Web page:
Using Kids as Pawns in Theological Battle

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The title sucks, I know. It’s long and dry – not the kind of click-bait social media craves and gets from Upworthy – but it’s what I want to talk about.

Every once in a while you’ll find someone online who has a special thing for criticizing a single person. It’s not always bad or negative. Sometimes the critic is going after an unscrupulous leader who seems to be untouchable. So the critic comes against the leader time and again in an effort to show people the truth. On Twitter you can see people do this against Fundamental Baptist leaders. I’ve had an occasional Tweet or dozen about Mark Driscoll under #DriscollSchoolofEthics

But in most of the cases I’ve seen, those of us who try to call attention to the dealings of people in power talk about the people themselves.

We don’t use their kids to attack them.

Unfortunately, we’ve just seen this very thing happen.

JD Hall has a special fixation on bringing to light the errors and misdeeds of Ergun Caner. I’m not an expert on the matter. I don’t personally know either man. Caner certainly seems suspect in some of his claims. From an outsider’s perspective, though, it seems Mr. Hall’s fixation goes beyond revealing Mr. Caner’s behavior – Hall is determined to ruin Caner.

Then yesterday it took an terrible turn.

When called on pulling Caner’s son into the fray, Hall defended himself with:

The problem as I see it is that Hall wasn’t calling out poor behavior in a young man for the sake of rebuking the young man or correcting his behavior. The only reason Hall for bringing a minor into the picture was as a launching pad to further his argument against Ergun Caner.

In a blog post defending himself, Hall writes:

Furthermore, there was no “attack.” There was no “going after.” Much of the vitriol was in response to the characterization of my tweet as an “attack” or “going after” a “child.” Again, consult the Twitter feed. There was no such thing. I pointed out public error – error that Caner himself should have pointed out to his son a long, long time ago.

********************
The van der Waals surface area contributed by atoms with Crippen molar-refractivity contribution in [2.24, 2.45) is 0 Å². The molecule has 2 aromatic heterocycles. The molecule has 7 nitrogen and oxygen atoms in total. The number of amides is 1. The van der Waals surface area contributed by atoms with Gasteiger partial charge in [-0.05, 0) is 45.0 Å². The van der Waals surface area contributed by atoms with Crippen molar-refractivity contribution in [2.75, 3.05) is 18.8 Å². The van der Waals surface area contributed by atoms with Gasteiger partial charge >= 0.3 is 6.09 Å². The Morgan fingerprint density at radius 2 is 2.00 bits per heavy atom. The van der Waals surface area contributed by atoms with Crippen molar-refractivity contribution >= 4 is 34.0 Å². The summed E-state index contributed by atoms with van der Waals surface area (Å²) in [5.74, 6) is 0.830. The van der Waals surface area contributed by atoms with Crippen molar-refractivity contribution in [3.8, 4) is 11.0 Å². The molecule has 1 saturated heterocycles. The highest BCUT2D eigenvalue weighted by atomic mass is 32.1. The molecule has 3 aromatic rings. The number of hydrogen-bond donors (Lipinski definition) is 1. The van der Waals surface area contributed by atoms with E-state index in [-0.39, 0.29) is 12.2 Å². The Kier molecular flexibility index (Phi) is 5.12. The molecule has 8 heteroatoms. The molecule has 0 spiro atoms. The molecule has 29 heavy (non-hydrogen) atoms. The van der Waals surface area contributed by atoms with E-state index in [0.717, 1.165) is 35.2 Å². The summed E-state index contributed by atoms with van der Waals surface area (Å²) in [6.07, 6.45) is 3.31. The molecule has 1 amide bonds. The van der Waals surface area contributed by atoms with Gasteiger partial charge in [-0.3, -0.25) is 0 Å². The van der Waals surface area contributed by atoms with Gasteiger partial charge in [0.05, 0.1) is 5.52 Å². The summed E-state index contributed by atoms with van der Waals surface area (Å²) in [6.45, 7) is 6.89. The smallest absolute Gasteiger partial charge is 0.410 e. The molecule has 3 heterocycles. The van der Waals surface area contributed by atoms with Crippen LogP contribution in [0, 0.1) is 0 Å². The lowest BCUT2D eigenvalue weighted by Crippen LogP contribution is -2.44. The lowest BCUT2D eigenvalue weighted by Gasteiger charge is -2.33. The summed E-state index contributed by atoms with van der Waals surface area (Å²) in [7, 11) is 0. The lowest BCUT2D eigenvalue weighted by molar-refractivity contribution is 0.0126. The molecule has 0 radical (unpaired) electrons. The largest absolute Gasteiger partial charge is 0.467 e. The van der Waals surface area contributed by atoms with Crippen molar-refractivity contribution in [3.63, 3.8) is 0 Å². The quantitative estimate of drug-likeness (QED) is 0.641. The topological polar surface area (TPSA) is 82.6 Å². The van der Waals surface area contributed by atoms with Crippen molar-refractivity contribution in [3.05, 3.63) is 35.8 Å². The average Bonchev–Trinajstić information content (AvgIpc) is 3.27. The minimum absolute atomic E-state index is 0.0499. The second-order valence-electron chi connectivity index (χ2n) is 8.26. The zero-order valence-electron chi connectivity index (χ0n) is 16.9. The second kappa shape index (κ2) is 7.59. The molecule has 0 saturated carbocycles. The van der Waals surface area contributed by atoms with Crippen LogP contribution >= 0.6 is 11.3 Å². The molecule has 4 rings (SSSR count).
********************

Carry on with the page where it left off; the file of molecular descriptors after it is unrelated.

Yet I doubt that Hall points out public error in all young men who do stupid things on social media. Rather, these remarks were directed towards the man he is intent on bringing down. The specificity of the error pointed out speak to the truth – that Hall is utilizing the actions of a minor as a springboard to further his attack on the father.

Hall claims 1 Timothy 3:4-5 as biblical grounds for using the son to attack the father:

4 He must manage his own household well, with all dignity keeping his children submissive, 5 for if someone does not know how to manage his own household, how will he care for God’s church? (ESV)

But Paul doesn’t really go into great detail about what this kind of parenting looks like or how to handle good, godly men and women who have children who behave poorly. No matter what we do as parents, children will ultimately walk their own path. Too often I have seen this very passage used to batter Christian parents.

It is poor justification for bringing the teen into the mess. The astounding immorality he refers to simply isn’t. The boy’s Twitter feed might have been scrubbed, but from what I see it is not astounding immorality. Hall is making mountains of molehills.

Don’t get me wrong – this is not a defense of Ergun Caner – this is a critique of JD Hall’s methods.

This should not have happened.

What do you think?